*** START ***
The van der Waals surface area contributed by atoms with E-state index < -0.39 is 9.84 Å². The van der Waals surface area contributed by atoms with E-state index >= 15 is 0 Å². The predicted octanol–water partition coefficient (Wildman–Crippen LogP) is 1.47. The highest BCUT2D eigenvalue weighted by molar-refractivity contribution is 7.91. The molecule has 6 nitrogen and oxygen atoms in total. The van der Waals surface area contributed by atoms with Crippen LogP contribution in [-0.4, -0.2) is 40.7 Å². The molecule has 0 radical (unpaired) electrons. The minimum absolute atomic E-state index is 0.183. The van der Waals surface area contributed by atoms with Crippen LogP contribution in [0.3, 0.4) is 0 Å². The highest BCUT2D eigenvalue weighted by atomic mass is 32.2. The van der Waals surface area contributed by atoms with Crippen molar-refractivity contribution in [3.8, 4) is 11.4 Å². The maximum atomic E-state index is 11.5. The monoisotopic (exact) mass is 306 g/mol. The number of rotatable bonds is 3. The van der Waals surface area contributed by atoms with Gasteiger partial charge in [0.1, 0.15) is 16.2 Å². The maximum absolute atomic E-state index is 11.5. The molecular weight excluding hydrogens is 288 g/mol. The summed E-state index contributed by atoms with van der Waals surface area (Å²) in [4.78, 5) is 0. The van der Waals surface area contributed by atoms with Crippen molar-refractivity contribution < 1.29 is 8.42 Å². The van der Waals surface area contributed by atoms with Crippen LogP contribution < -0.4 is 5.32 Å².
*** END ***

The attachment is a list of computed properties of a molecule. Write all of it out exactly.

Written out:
The van der Waals surface area contributed by atoms with E-state index < -0.39 is 9.84 Å². The van der Waals surface area contributed by atoms with E-state index >= 15 is 0 Å². The predicted octanol–water partition coefficient (Wildman–Crippen LogP) is 1.47. The highest BCUT2D eigenvalue weighted by molar-refractivity contribution is 7.91. The molecule has 6 nitrogen and oxygen atoms in total. The van der Waals surface area contributed by atoms with Crippen LogP contribution in [-0.4, -0.2) is 40.7 Å². The molecule has 0 radical (unpaired) electrons. The minimum absolute atomic E-state index is 0.183. The van der Waals surface area contributed by atoms with Crippen LogP contribution in [0.3, 0.4) is 0 Å². The highest BCUT2D eigenvalue weighted by atomic mass is 32.2. The van der Waals surface area contributed by atoms with Crippen molar-refractivity contribution in [3.8, 4) is 11.4 Å². The maximum atomic E-state index is 11.5. The monoisotopic (exact) mass is 306 g/mol. The number of rotatable bonds is 3. The van der Waals surface area contributed by atoms with Gasteiger partial charge in [0.1, 0.15) is 16.2 Å². The maximum absolute atomic E-state index is 11.5. The molecular weight excluding hydrogens is 288 g/mol. The summed E-state index contributed by atoms with van der Waals surface area (Å²) in [4.78, 5) is 0. The van der Waals surface area contributed by atoms with Crippen molar-refractivity contribution < 1.29 is 8.42 Å². The van der Waals surface area contributed by atoms with Crippen LogP contribution < -0.4 is 5.32 Å².